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Seaton v. State ex rel. Department of Human Services

United States District Court, N.D. Oklahoma

March 28, 2017

TOSHA SEATON, individually, et al., Plaintiffs,



         Before the Court is defendant Oklahoma Department of Human Services' Motion to Dismiss (Doc. 46), defendants Ed Lake, Betty Camacho, Melissa Jones, Robert C. Scheer, and Nicole Little's Motion to Dismiss (Doc. 47), and defendants Realation Community Services of Oklahoma, Inc., Mark Jackson, and Almeda Evans' Partial Motion to Dismiss Counts Four, Five, Six, and Eight of Plaintiffs' First Amended Complaint (Doc. 48). Plaintiffs have opposed each motion.


         Plaintiffs Tosha Seaton and James Seaton filed this lawsuit individually and as parents and next friends of their minor children A.S. and R.S., and the Estate of Christopher Seaton, to recover for damages resulting from the death of their eleven-year-old son, Christopher Seaton. Christopher died on April 7, 2013 after he was struck by three vehicles while attempting to cross Interstate 44 on foot. (Id. at 2, ¶ 3). Plaintiffs' First Amended Complaint names as defendants the Oklahoma Department of Human Services (“DHS”), individual DHS employees Ed Lake, Betty Camacho, Melissa Jones, Robert C. Scheer, and Nicole Little (“individual DHS defendants”), Realations Commmunity Services of Oklahoma, Inc. (“RCSOK”), individual RSCOK employees Mark Jackson, Almeda Evans, and John Does 1, 2, and 3 (“individual RSCOK defendants), Gordon David Guthrie, [1] and Patrick Adam Guthrie. (Id. at 3, ¶¶ 7-21).

         Christopher, R.S., and A.S. were placed in defendant DHS's custody on May 7, 2009, following reports of sexual abuse by an older sibling. (Id. at 2, ¶ 1; id. at 9, ¶¶ 26-27). At the time of his death, Christopher was under the care of defendant RSCOK, a for-profit group home under contract with DHS, and had been in DHS custody for almost four years. (Id. at 2, ¶ 1). After he was placed in DHS custody, Christopher was diagnosed with posttraumatic stress disorder, depression, oppositional defiant disorder of childhood, and attention deficit hyperactivity disorder, combined type, moderate. (Id.).

         From the time Christopher was first placed in DHS custody on May 7, 2009 until his death, he was placed in various facilities and admitted to various programs, such as the Cedar Ridge Hospital Acute Care Program for Children, the Cedar Ridge Residential Treatment Unit, foster care homes, trial reunification plans with his parents and grandparents, INTEGRIS Mental Health Willow View inpatient care, the INTEGRIS Mental Health Star Program, and finally, RSCOK. During the time Christopher was under DHS custody, he attempted to run away several times, was known to be a flight risk, and was also placed on absent without leave (“AWOL”) status. In fact, as early as May 2009 when Christopher was admitted to the Acute Care Program at Cedar Ridge Hospital, it was reported that he had attempted to run away from a foster home and/or shelter, as well as his school. (Id. at 9, ¶ 30). On June 19, 2009, while attending a family counseling session, Christopher ran away and crossed four lanes of traffic. (Id. at 9, ¶ 34). An ISP Progress Report dated June 29, 2010 states that Christopher was having “weekly runaway episodes.” (Id. at 9, ¶ 37). Christopher was placed on AWOL precautions for most of July 2010 while at INTEGRIS because he would run from staff. (Id. at 10, ¶ 30). On January 9, 2011, Christopher attempted to flee a DHS group home three times. (Id. at 11, ¶ 45). Christopher was often placed on AWOL risk during the nearly thirteen months he was in the INTEGRIS Mental Star Program. (Id. at 12, ¶ 48).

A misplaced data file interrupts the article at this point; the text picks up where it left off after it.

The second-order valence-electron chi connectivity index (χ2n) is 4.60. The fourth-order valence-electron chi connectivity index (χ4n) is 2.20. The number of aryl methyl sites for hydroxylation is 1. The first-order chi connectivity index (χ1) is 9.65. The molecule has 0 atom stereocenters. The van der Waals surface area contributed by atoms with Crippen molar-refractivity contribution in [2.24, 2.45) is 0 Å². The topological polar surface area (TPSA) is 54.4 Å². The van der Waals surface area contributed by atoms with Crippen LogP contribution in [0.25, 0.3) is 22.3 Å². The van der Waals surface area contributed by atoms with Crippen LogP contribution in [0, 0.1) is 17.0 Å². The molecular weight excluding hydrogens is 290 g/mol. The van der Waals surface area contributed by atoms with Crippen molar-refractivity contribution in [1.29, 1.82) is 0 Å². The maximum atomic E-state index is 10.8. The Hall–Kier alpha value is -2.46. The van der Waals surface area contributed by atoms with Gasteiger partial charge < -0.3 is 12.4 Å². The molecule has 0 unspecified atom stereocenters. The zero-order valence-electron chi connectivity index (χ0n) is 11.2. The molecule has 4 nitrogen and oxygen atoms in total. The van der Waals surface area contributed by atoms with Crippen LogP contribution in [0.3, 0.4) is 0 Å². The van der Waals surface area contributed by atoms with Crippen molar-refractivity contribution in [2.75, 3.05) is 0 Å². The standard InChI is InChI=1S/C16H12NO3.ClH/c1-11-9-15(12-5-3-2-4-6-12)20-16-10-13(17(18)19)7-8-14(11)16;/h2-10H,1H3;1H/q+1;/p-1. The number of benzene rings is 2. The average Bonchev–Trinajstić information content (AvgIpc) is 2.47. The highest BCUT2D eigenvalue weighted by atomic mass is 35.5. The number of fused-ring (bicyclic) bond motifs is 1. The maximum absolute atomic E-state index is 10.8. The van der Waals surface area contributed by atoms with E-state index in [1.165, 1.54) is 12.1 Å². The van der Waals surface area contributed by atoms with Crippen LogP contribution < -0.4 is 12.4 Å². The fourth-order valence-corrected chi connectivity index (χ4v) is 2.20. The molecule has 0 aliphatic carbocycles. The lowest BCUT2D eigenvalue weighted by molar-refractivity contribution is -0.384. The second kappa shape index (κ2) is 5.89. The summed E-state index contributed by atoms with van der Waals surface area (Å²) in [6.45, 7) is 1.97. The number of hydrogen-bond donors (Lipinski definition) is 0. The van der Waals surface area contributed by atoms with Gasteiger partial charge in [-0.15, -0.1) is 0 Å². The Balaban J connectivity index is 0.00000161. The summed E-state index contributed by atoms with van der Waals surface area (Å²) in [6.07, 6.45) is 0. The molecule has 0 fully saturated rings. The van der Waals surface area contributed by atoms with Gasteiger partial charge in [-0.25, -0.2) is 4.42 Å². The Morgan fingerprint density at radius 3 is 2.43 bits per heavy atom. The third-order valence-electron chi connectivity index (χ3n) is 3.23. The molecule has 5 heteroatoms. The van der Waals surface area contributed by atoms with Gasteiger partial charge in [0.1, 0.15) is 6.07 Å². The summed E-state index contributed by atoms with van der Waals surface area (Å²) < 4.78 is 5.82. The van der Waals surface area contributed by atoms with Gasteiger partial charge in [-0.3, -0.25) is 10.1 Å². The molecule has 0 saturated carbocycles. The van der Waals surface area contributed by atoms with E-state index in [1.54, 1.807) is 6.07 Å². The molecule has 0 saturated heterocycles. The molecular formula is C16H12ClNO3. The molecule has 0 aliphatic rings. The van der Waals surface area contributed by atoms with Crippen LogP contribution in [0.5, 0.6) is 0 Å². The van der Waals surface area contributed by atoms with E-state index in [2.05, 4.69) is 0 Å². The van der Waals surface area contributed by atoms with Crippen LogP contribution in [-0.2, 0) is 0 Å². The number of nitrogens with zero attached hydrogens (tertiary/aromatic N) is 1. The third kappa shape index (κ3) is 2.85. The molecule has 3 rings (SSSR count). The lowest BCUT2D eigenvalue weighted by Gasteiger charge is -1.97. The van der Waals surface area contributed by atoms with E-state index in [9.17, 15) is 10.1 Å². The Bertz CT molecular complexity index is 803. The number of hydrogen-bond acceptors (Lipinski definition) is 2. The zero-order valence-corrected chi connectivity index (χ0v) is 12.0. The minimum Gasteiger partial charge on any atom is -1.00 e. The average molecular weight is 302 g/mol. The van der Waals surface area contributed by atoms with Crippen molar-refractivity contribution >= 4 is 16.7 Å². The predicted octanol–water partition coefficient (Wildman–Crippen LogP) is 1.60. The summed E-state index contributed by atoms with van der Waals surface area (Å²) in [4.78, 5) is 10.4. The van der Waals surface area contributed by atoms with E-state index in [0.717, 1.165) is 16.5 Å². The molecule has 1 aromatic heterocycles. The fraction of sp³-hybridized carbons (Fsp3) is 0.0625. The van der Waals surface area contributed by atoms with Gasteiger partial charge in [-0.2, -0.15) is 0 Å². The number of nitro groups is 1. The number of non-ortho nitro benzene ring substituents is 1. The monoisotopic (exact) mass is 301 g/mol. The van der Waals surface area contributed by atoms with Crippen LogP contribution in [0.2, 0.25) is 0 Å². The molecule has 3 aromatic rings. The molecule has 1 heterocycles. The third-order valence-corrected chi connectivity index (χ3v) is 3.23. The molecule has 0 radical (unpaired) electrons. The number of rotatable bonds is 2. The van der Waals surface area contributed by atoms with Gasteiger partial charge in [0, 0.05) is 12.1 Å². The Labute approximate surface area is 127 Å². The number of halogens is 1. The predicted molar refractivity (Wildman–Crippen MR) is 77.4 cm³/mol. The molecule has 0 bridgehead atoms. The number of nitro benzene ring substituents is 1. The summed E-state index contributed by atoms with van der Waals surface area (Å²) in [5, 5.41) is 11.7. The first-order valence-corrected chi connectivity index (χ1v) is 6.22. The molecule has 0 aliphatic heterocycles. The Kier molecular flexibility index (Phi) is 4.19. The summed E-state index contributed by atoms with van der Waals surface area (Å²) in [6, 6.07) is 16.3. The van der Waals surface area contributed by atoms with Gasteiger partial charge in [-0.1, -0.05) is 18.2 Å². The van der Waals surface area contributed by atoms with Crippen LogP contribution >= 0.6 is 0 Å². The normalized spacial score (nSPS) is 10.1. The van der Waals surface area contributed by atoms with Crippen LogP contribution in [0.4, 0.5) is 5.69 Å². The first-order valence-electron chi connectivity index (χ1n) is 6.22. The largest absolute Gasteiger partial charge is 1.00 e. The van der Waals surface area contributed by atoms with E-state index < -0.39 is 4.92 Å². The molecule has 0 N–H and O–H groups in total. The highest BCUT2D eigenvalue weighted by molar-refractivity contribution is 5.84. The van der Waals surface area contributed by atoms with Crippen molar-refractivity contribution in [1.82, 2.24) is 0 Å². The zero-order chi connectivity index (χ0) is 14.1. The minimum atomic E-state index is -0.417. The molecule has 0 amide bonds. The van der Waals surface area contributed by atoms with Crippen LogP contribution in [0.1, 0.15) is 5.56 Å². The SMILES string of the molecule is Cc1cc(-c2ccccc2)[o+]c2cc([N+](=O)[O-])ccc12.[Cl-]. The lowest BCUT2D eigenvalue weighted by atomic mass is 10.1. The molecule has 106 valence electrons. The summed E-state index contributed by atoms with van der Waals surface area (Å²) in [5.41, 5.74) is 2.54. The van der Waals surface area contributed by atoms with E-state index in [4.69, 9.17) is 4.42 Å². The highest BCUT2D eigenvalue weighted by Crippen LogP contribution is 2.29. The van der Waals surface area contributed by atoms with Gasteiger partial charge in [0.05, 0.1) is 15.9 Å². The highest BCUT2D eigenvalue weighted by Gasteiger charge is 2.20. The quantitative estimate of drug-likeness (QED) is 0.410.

On April 7, 2013, Christopher ran away from the group home with another minor under defendant RSCOK's care. They were chased by the group home staffer on duty and two group home residents. Christopher attempted to cross westbound Interstate 44, tripped on a concrete median, and was hit by three vehicles. He died at the scene. (Id. at 12, ¶ 50). At the time the lawsuit was filed, A.S. and R.S. were still in DHS custody. (Id. at 13, ¶ 56). Plaintiffs allege that DHS has “pushed” for termination of James and Tosha Seaton's parental rights following Christopher's death, and also that a DHS employee threatened that their children would remain in DHS custody if they proceeded with this lawsuit. (Id. at 13, ¶¶ 56-57).

         Plaintiffs' lawsuit asserts the following causes of action: (1) deliberate indifference of Christopher Seaton's substantive due process rights in violation of the Fourteenth Amendment by the individual DHS and RSCOK defendants under 42 U.S.C. § 1983; (2) negligent hiring, training, and supervision by DHS; (3) DHS and individual DHS defendants' negligent placement of Christopher Seaton in RSCOK; (4) negligent oversight of Christopher Seaton's care and custody by RSCOK and the individual RSCOK defendants; (5) negligent hiring, training, and supervision by defendant RSCOK and the individual RSCOK defendants; (6) RSCOK's breach of its third-party beneficiary contract with DHS; (7) negligent driving by defendants Gordon David Guthrie and Patrick Adam Guthrie; and (8) wrongful death pursuant to Okla. Stat. tit. 12, § 1053, against all defendants. Lastly, plaintiffs seek a declaratory judgment against DHS and injunctive relief against all defendants. (Id. at 30, ¶ 146). Plaintiffs' suit requests compensatory and punitive damages, in addition to attorney's fees under 42 U.S.C. § 1988. (Id. at 31).